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Following the end of white minority rule, one of the most pressing needs for South Africa’s new government was to build an education system for all its citizens that would redress the devastating legacies of apartheid. Decades of racial discrimination had channeled resources to the white minority, while the black majority was deliberately impoverished and undereducated. Black schools, which had been the focal point of the anti-apartheid struggle, had endured decades of protest, boycotts, and violence. In many black townships, there were not enough schools or no schools at all.

One township that would face all of these challenges was Orange Farm, established in 1988, when people began moving there to escape the overcrowding of nearby Soweto. Although the community was promised a new high school, called Aha Thuto, the principal arrived to find there was no building. Students were forced to share space with another school. Then in the early 1990s, violence in the classroom grew so extreme that the principal closed down Aha Thuto. This drastic measure forced parents, teachers, and students to come together to reaffirm their commitment to learning and to building a thriving educational environment.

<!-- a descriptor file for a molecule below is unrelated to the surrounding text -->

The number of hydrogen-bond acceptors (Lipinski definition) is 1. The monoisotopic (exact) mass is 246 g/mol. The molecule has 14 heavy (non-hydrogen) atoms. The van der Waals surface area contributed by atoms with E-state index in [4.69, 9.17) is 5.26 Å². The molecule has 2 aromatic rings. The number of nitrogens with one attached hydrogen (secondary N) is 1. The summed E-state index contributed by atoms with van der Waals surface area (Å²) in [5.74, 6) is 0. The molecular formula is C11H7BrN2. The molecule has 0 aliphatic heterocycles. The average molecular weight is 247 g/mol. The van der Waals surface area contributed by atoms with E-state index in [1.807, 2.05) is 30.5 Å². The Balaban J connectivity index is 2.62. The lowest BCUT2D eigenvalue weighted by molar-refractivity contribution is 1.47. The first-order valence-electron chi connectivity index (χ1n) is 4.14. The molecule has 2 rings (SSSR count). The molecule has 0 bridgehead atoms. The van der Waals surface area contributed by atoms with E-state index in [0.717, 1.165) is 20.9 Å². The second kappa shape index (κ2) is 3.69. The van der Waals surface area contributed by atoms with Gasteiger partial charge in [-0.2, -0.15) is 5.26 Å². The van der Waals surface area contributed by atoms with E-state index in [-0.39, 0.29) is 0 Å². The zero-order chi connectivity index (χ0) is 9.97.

After years of lobbying, in 1996, the community of Aha Thuto finally received its own building. At the end of the 1997 school year, Aha Thuto was the highest-ranking school in its region, scoring a pass rate of 90 percent on the national matriculation exams. In 1998, its pass rate was over 96 percent. For Aha Thuto’s students, however, the victories have been bittersweet. The continuing legacy of apartheid means that graduates face massive unemployment and lack of money for higher education. Graduates of Aha Thuto now see themselves at the forefront of a struggle for economic justice and development.